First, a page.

Vir­tu­ally per­fect: the in­vis­i­ble trainer

Hav­ing a coach in cy­berspace doesn’t mean you can take it easy, finds Fiona Rus­sell

The Daily Telegraph - Saturday - - Wellbeing -

It’s only Wed­nes­day, but al­ready you’ve skipped two days of a train­ing sched­ule for a forth­com­ing 10k race. On Mon­day you ex­cused your­self with a slight snif­fle. To­day no one is watch­ing you, so who cares?

By Fri­day you’ve man­aged one short jog, but then an omi­nous email pops into your in­box. It is tagged: “Train­ing feed­back.” It asks, sim­ply: “In marks out of 10, how do you rate your progress this week?” Gulp.

You write back: “A dis­mal one out of 10.” The prompt re­ply is firm, but car­ing. “Let’s talk about it and find out why the pro­gramme is not work­ing for you.”

Wel­come to the 21st-cen­tury train­ing com­pan­ion: your vir­tual coach. Just like a real-time per­sonal trainer (PT), an on­line coach dis­cusses per­sonal goals, tai­lors ex­er­cise sched­ules and of­fers ad­vice to clients of all abil­i­ties. In­stead of face-to­face guid­ance, how­ever, the vir­tual trainer gives feed­back via emails and texts.

While crit­ics say that it is im­pos­si­ble to ef­fec­tively train clients with­out meet­ing them, on­line coaches of­fer a valu­able com­pro­mise when it comes to train­ing. First, they are a cost-ef­fec­tive al­ter­na­tive to the av­er­age £30 per hour charged by PTs. Sec­ond, they rep­re­sent a more flexible and less in­tim­i­dat­ing op­tion than at­tend­ing a run­ning club or gym class, es­pe­cially if your work takes up much of your time or makes it dif­fi­cult for you to com­mit to reg­u­lar ses­sions.

And, just be­cause your coach is in cy­berspace, it doesn’t mean he won’t be keep­ing tabs on you. The mere thought of the next feed­back email should have you rac­ing to put on your sports kit.

Here are six coach­ing web­sites to check out.

TrainS­mart (www. trains­ 5/5

What: on­line train­ing web­site for run­ners, cy­clists and swim­mers, launched at the end of last year. Of­fers both com­puter-gen­er­ated per­son­alised train­ing pro­grammes and highly qual­i­fied hu­man coaches via email, texts and com­puter mes­sag­ing. For all abil­i­ties, from novice to elite. Cost: an av­er­age of £100 for a year, in­clud­ing train­ing pro­grammes spe­cific to two races and a to­tal of three weeks’ on­line coach­ing. What: one-to-one run­ning train­ing, ideal for novice 10k jog­gers and marathon run­ners alike. A team of ex­pe­ri­enced coaches is led by Richard Holt, a UK Ath­let­ics-qual­i­fied coach and for­mer com­pet­i­tive hur­dler. It in­cludes weekly pro­gramme up­dates and feed­back via email, as well as video anal­y­sis of tech­nique. Cost: £70 a year or £25 a quar­ter.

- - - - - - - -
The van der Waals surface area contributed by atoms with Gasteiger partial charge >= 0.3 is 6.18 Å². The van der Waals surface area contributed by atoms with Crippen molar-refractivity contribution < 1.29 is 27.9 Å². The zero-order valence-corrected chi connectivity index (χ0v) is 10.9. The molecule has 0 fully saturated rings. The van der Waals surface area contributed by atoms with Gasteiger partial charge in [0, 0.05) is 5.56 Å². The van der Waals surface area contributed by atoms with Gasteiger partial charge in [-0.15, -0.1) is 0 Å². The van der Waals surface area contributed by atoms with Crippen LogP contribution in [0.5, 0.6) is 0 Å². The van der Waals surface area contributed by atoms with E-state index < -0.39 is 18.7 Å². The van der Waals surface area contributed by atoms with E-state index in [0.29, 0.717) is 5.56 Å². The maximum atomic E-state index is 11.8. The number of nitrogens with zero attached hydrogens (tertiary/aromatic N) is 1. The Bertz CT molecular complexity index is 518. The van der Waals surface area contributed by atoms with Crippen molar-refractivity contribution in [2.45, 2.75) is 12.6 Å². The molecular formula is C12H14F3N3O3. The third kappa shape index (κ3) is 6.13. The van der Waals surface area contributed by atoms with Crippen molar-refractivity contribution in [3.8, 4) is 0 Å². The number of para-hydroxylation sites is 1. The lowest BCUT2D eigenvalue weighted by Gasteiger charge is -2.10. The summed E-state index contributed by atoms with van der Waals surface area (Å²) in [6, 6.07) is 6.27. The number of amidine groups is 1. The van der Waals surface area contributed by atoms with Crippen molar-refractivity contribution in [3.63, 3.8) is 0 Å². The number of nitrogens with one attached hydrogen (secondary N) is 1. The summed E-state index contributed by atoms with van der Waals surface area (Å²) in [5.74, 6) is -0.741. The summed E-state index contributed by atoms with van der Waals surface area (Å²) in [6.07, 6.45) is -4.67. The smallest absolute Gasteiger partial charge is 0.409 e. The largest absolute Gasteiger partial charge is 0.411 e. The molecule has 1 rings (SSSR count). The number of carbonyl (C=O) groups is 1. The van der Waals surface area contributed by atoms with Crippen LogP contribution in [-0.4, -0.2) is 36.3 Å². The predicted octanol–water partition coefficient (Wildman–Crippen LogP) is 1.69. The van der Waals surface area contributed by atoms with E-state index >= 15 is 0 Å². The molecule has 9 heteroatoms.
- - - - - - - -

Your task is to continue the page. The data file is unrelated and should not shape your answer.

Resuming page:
Mo­men­tum Sports (­men­tum 4/5 Sci­en­tific Coach­ing (www.sci­en­tific­coach­ 3/5

What: on­line one-to-one cy­cling and triathlon coach­ing from Dr Auriel For­rester, a sports sci­en­tist and se­nior cy­cling coach. Also, CD pro­grammes for in­door cy­cle train­ing ses­sions. Cost: pack­ages from £90 for a one-off train­ing plan and three months of feed­back, to the year-long Plat­inum for £1,250 which pro­vides fort­nightly re­views, up to 12 hours of one-to-one coach­ing and four as­sess­ments.

My­iCoach (­icoach. com, US) 5/5

What: coach­ing in a range of sports, from run­ning and cy­cling to fig­ure skat­ing. Cost: from $60 (about £30) per month for a range of tai­lored pro­grammes plus up to three emails a week from your as­signed coach.

Car­dio Coach (www. car­dio­, US) 4/5

What: per­sonal train­ing at its cheap­est. Sim­ply hav­ing a coach voiceover down­loaded on to your MP3 player ap­pears to be enough to mo­ti­vate some ex­er­cis­ers. Car­dio Coach of­fers guided work­outs of at least 30 min­utes, in­clud­ing a warm up, hill and sprint chal­lenges and a cool down, and can be used while on a tread­mill, step ma­chine or in­door bike. Also see and­di­ for other fit­ness au­dios. Cost: from £3.47 per down­load.

Your­self Fit­ness (www.your­self­fit­ness. com, US) 3/5

What: Maya, your com­put­er­sim­u­lated per­sonal trainer, mo­ti­vates you through var­i­ous fit­ness “games”, such as a lower-body work­out. Works via a com­puter or PlayS­ta­tion games con­sole. The work­out games be­come pro­gres­sively harder the more ef­fort you put in. Cost: from $29.99 (about £15).

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